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Panasonic, imec claim ‘exceptionally high’ ionic conductivity for solid state electrolytes

Image: imec.

A new solid state electrolyte for lithium batteries developed by Panasonic and nano-electronics and digital tech innovation hub imec has achieved “exceptionally high” ionic conductivity at room temperature.

Netherlands-headquartered imec and the Japanese electronics and solar panel manufacturer said today that their research has yielded an “innovative solid nanocomposite electrolyte” which has ionic conductivity “several times greater” than liquid electrolytes currently used in lithium batteries.

The pair is seeking to develop battery cells suitable for fast-charging and high energy use in both electric vehicles (EVs) and in stationary energy storage. A goal has been set of reaching 100mS / cm “in the next few years”, with the latest device already reaching between 30 to 10 mS per centimetre, according to imec.

The solid state electrolyte is a mesoporous silica monolith, silica with pores of between 2 and 50 nanometres. The partners say that they have already demonstrated that batteries with their liquid electrolyte can have lithium titanate negative electrodes and lithium iron phosphate for positive electrodes.

Four to five year target for sub-10 cents PV-plus-storage

At Intersolar Europe this summer, imec programme director for PV Jef Poortmans told Energy-Storage.News that there are “two aspects of a battery, electrodes and electrolytes”. Improving electrodes, perhaps by migrating to nanoparticle-based solutions would maximise the interfacial area, speeding up the electrochemical reactions that “would positively influence the energy and power density of the battery,” Poortmans said.

He added, however, that liquid electrolytes can have “very complicated interactions” with nanoparticles and the membrane which is used to partition the electrodes can be a fire risk or even be “at the base of instabilities of the device”.

“So we started looking into solutions towards having solid state electrolytes with sufficiently high ionic connectivity,” Poortmans said.

“Now we can really start to think about the practical structure when you combine the nanoparticle electrode materials with sold state electrolytes, with the thickness of a few microns and we have made already the first small cells, using this, showing in detail that they are functional, they have a decent performance at different C-levels. The reliability today; we have done cycling experiments that seem to have done well at 50 or 100 cycles, but that’s work in progress.”

As for a pathway to commercialising the technology, the imec representative said that it is something the organisation is aiming to achieve in “four to five years”, by which time Poortmans believes the rapid rise of renewables and electric vehicles (EV) will represent an acute need for this type of advanced solution. Testing for reliability and the ability to scale up the solution to commercial scales will also still be required.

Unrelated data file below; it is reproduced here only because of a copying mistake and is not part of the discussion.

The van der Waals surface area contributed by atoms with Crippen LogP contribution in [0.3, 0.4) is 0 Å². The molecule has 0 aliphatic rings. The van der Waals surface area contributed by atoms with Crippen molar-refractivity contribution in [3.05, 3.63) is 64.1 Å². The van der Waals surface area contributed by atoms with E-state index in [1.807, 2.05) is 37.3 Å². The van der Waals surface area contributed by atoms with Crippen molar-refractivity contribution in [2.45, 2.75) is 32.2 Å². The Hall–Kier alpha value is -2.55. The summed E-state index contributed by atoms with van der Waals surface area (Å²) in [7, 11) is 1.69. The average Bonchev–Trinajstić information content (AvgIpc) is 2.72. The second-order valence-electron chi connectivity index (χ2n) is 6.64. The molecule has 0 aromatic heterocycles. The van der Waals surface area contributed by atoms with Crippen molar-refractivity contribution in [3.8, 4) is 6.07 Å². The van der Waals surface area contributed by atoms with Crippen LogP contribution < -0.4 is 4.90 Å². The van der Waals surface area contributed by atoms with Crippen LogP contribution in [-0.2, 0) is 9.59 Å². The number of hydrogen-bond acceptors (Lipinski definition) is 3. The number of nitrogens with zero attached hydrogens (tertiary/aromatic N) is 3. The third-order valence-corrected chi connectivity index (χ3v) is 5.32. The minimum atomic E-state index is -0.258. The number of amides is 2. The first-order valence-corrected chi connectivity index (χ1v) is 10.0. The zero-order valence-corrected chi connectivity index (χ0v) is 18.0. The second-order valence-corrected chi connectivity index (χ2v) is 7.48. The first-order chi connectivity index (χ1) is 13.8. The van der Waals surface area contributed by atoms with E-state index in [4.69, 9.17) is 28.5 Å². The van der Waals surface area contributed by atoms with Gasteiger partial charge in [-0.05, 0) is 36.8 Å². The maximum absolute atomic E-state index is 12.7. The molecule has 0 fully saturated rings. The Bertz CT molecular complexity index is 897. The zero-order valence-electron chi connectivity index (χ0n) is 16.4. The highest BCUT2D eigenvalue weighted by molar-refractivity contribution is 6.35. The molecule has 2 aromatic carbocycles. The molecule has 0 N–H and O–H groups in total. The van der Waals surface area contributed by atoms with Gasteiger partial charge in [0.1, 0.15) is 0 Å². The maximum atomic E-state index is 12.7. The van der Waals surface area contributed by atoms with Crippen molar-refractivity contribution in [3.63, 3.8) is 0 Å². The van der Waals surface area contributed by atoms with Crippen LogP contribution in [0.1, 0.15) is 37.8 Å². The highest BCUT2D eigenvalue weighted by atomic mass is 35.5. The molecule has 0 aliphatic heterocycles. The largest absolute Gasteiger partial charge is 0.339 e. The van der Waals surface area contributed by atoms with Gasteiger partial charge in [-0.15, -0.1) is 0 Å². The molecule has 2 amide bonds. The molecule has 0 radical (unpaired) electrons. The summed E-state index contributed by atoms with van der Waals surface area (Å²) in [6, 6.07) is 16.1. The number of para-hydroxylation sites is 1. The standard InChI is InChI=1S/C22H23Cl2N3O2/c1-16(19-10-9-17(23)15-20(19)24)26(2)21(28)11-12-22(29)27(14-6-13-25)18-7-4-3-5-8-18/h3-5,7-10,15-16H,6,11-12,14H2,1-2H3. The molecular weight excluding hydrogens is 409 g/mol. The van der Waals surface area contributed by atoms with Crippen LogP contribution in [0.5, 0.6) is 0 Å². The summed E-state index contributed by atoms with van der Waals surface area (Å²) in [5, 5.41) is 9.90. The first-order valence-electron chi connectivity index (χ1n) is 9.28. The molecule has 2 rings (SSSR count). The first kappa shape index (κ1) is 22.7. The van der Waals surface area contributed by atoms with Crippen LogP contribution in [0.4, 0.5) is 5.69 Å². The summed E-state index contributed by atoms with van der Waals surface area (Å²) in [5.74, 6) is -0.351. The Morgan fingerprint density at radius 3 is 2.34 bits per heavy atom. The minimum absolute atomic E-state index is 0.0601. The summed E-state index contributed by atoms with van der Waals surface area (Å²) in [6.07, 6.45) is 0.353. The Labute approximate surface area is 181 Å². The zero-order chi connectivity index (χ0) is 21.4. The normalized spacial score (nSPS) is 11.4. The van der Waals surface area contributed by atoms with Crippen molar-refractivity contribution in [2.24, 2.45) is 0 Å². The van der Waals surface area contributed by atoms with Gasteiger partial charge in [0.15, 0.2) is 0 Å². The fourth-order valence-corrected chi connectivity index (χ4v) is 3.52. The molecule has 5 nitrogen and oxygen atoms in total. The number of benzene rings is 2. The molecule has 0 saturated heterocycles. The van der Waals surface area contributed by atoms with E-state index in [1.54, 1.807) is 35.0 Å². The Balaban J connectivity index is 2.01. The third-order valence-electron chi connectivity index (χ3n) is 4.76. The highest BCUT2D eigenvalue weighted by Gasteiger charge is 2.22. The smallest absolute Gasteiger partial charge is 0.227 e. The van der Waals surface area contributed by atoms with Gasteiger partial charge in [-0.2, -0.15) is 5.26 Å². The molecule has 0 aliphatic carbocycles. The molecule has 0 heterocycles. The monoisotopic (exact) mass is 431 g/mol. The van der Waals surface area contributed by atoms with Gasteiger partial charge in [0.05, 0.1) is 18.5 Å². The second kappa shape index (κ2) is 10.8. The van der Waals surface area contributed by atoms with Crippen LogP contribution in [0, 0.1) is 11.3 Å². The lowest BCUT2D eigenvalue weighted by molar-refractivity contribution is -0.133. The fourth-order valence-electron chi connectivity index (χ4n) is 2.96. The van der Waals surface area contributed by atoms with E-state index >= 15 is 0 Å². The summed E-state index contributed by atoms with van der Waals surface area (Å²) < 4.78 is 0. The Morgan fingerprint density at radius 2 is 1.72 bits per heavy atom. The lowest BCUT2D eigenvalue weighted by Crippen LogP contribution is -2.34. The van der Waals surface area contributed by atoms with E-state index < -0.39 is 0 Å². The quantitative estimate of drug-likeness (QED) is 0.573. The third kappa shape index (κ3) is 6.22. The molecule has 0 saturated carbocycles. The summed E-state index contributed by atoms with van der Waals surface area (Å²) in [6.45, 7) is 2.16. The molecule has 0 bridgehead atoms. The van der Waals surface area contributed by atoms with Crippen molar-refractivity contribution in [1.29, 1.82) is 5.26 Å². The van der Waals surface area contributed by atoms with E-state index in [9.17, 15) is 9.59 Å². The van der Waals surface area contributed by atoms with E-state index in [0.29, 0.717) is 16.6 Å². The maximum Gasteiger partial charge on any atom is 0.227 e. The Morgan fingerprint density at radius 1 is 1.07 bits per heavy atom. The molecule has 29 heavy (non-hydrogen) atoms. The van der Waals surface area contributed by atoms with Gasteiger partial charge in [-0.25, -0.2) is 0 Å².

Poortmans said that there were no expected exponential gains in energy or power density, but that improving cell design and chemistry could lead to gains of a factor of two, by making incremental adjustments, “depending on what application you’re targeting”.

“For reliability, you want to go up to, let’s say, 10,000 cycles and for costs we want to end up with something below five Eurocents (US$0.06) per kilowatt-hour per cycle,” Poortmans said of the commercial benchmarks he wanted to see the batteries achieve.

“So that if you calculate the cost of PV-plus-storage - that actually is as low as what you would have with fossil fuels plus the grid. So at the end of the day with a combination of the two, you would be significantly below 10 Eurocents per kilowatt-hour.”

However, Poortmans added, the importance, value and cost of battery management systems (BMS) should not be underestimated. Through collaboration with other organisations and agencies, imec is also investigating which types of BMS would be most effective for use with the solid state lithium batteries, once fully developed.

In 2015, German engineering company Bosch bought California solid state battery start-up Seeo for an undisclosed sum, a company in which Samsung had invested the year before. Another US start-up, 24M, signed a Memorandum of Understanding (MoU) with NEC ES to supply “semi-solid” lithium-ion cells for use in utility-scale energy storage systems that same year. 24M’s cells use semi-solid electrodes made of Li-ion cathode and anode materials suspended in conventional liquid electrolytes.